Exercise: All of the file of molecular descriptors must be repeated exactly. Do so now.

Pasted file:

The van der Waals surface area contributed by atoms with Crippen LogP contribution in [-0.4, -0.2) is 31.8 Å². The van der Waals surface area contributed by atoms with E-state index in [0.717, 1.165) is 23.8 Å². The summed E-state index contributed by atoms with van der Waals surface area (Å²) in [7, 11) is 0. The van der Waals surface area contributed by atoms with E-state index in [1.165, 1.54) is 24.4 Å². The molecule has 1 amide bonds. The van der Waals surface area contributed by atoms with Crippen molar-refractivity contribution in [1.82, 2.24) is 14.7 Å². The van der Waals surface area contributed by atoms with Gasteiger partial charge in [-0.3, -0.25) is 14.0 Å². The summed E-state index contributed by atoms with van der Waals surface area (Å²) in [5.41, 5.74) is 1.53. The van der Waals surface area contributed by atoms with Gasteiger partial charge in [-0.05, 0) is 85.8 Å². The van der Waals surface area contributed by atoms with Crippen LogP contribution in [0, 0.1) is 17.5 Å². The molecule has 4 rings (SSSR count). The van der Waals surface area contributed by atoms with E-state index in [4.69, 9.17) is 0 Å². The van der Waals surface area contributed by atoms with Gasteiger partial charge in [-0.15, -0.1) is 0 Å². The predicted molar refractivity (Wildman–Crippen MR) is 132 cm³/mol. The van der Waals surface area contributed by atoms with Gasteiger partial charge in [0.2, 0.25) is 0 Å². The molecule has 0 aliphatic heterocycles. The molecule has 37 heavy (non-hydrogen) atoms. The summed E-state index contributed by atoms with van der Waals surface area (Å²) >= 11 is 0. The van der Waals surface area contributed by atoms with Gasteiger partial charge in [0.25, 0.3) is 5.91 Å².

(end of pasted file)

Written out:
The van der Waals surface area contributed by atoms with Crippen LogP contribution in [-0.4, -0.2) is 31.8 Å². The van der Waals surface area contributed by atoms with E-state index in [0.717, 1.165) is 23.8 Å². The summed E-state index contributed by atoms with van der Waals surface area (Å²) in [7, 11) is 0. The van der Waals surface area contributed by atoms with E-state index in [1.165, 1.54) is 24.4 Å². The molecule has 1 amide bonds. The van der Waals surface area contributed by atoms with Crippen molar-refractivity contribution in [1.82, 2.24) is 14.7 Å². The van der Waals surface area contributed by atoms with Gasteiger partial charge in [-0.3, -0.25) is 14.0 Å². The summed E-state index contributed by atoms with van der Waals surface area (Å²) in [5.41, 5.74) is 1.53. The van der Waals surface area contributed by atoms with Gasteiger partial charge in [-0.05, 0) is 85.8 Å². The van der Waals surface area contributed by atoms with Crippen LogP contribution in [0, 0.1) is 17.5 Å². The molecule has 4 rings (SSSR count). The van der Waals surface area contributed by atoms with E-state index in [4.69, 9.17) is 0 Å². The van der Waals surface area contributed by atoms with Gasteiger partial charge in [-0.15, -0.1) is 0 Å². The predicted molar refractivity (Wildman–Crippen MR) is 132 cm³/mol. The van der Waals surface area contributed by atoms with Gasteiger partial charge in [0.2, 0.25) is 0 Å². The molecule has 0 aliphatic heterocycles. The molecule has 37 heavy (non-hydrogen) atoms. The summed E-state index contributed by atoms with van der Waals surface area (Å²) >= 11 is 0. The van der Waals surface area contributed by atoms with Gasteiger partial charge in [0.25, 0.3) is 5.91 Å².